• Sand Dunes!•
On my way to Little Pee Dee State Park, I came across something very unusual. At first, I thought it was snow. Then I realized what I was really seeing was sand. I’d always heard that the Sandhills used to be part of an ancient coastline that existed millions of years ago. I just wasn’t ready for this at all. Driving through the area I had also noticed some of the differences in the topography of soil. Coming from the Piedmont area of South Carolina I am used to seeing a lot of red clay. So it shouldn’t have had been such a surprise, but all the same, I could hardly believe what I was seeing.
I can easily recall hearing jokes about how the capital, Columbia, was once great beachfront real estate. Still, it is one thing to hear about something and something completely different to see it for yourself. This Cretaceous aged sand was blown into sand dunes thousands of years ago and it all happened during the last glaciation period. I think all of that is mind-blowing to imagine. It is really difficult to visualize all the geographical changes that have taken place right here.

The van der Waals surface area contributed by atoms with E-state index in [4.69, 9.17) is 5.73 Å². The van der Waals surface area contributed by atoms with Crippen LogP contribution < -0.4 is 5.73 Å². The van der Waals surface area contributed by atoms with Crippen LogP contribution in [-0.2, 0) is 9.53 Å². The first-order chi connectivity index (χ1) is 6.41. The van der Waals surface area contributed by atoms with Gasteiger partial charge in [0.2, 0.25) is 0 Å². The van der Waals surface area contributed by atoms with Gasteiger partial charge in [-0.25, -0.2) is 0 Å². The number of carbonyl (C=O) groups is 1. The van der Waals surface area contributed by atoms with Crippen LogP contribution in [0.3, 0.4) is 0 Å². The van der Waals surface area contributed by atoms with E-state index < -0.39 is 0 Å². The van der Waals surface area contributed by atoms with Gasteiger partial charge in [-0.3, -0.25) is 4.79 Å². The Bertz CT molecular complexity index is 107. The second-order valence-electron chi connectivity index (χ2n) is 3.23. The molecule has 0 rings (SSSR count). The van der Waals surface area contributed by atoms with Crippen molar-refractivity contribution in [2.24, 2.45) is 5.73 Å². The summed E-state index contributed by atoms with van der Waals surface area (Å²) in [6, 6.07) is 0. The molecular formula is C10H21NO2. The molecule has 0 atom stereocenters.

•Beavers & Pine Cones•
After getting my fill of the sand dunes I made my way to the actual park for a light walk. The camping area seemed nice. I noticed that this was a popular place for canoeing and fishing. I’ve always wanted to get into canoeing. On this particular day, I just went for a light walk down the Beaver Pond Trail. I’ll wait until it warms up some before trying to drown myself learning how to paddle. The trail started near the campground and about halfway through looped back around on itself. It is also the home to some of the biggest pine cones I’ve ever seen. These things were huge! I waited around for a good solid minute, though I didn’t find any beavers in the pond. They are usually not very active during the winter anyway. My adventure at Little Pee Dee State Park certainly turned out to be full of new and unusual discoveries.
Location: 34.32802, -79.26342